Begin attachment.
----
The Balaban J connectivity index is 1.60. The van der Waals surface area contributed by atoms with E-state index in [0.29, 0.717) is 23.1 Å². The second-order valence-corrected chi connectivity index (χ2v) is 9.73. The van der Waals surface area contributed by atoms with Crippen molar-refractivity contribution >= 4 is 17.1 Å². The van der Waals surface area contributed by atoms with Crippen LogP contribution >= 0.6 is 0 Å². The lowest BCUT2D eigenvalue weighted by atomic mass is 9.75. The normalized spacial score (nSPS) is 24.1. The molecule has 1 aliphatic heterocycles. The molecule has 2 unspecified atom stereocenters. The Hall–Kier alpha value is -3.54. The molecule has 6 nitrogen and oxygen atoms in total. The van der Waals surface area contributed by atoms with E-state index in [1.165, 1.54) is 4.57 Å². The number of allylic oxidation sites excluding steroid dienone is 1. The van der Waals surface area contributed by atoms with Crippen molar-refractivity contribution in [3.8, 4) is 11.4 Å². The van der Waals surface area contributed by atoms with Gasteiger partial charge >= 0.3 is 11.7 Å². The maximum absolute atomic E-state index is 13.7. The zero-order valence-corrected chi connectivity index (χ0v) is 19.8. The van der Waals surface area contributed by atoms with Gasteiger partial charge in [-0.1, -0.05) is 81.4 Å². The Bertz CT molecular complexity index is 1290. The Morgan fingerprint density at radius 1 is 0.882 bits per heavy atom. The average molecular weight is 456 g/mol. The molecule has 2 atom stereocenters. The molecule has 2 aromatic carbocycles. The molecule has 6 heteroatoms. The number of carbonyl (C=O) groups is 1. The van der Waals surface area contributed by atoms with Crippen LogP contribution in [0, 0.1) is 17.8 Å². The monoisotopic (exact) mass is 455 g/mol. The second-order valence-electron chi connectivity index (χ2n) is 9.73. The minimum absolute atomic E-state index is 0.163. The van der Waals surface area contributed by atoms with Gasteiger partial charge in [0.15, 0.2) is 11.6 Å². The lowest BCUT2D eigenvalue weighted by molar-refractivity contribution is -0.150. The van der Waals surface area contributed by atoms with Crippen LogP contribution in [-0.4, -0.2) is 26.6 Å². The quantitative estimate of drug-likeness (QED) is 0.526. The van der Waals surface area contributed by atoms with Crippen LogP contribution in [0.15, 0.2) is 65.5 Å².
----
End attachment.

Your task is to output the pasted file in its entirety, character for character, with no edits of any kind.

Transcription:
The Balaban J connectivity index is 1.60. The van der Waals surface area contributed by atoms with E-state index in [0.29, 0.717) is 23.1 Å². The second-order valence-corrected chi connectivity index (χ2v) is 9.73. The van der Waals surface area contributed by atoms with Crippen molar-refractivity contribution >= 4 is 17.1 Å². The van der Waals surface area contributed by atoms with Crippen LogP contribution >= 0.6 is 0 Å². The lowest BCUT2D eigenvalue weighted by atomic mass is 9.75. The normalized spacial score (nSPS) is 24.1. The molecule has 1 aliphatic heterocycles. The molecule has 2 unspecified atom stereocenters. The Hall–Kier alpha value is -3.54. The molecule has 6 nitrogen and oxygen atoms in total. The van der Waals surface area contributed by atoms with E-state index in [1.165, 1.54) is 4.57 Å². The number of allylic oxidation sites excluding steroid dienone is 1. The van der Waals surface area contributed by atoms with Crippen molar-refractivity contribution in [3.8, 4) is 11.4 Å². The van der Waals surface area contributed by atoms with Gasteiger partial charge >= 0.3 is 11.7 Å². The maximum absolute atomic E-state index is 13.7. The zero-order valence-corrected chi connectivity index (χ0v) is 19.8. The van der Waals surface area contributed by atoms with Gasteiger partial charge in [-0.1, -0.05) is 81.4 Å². The Bertz CT molecular complexity index is 1290. The Morgan fingerprint density at radius 1 is 0.882 bits per heavy atom. The average molecular weight is 456 g/mol. The molecule has 2 atom stereocenters. The molecule has 2 aromatic carbocycles. The molecule has 6 heteroatoms. The number of carbonyl (C=O) groups is 1. The van der Waals surface area contributed by atoms with Crippen LogP contribution in [0, 0.1) is 17.8 Å². The monoisotopic (exact) mass is 455 g/mol. The second-order valence-electron chi connectivity index (χ2n) is 9.73. The minimum absolute atomic E-state index is 0.163. The van der Waals surface area contributed by atoms with Gasteiger partial charge in [0.15, 0.2) is 11.6 Å². The lowest BCUT2D eigenvalue weighted by molar-refractivity contribution is -0.150. The van der Waals surface area contributed by atoms with Crippen LogP contribution in [-0.4, -0.2) is 26.6 Å². The quantitative estimate of drug-likeness (QED) is 0.526. The van der Waals surface area contributed by atoms with Crippen LogP contribution in [0.15, 0.2) is 65.5 Å².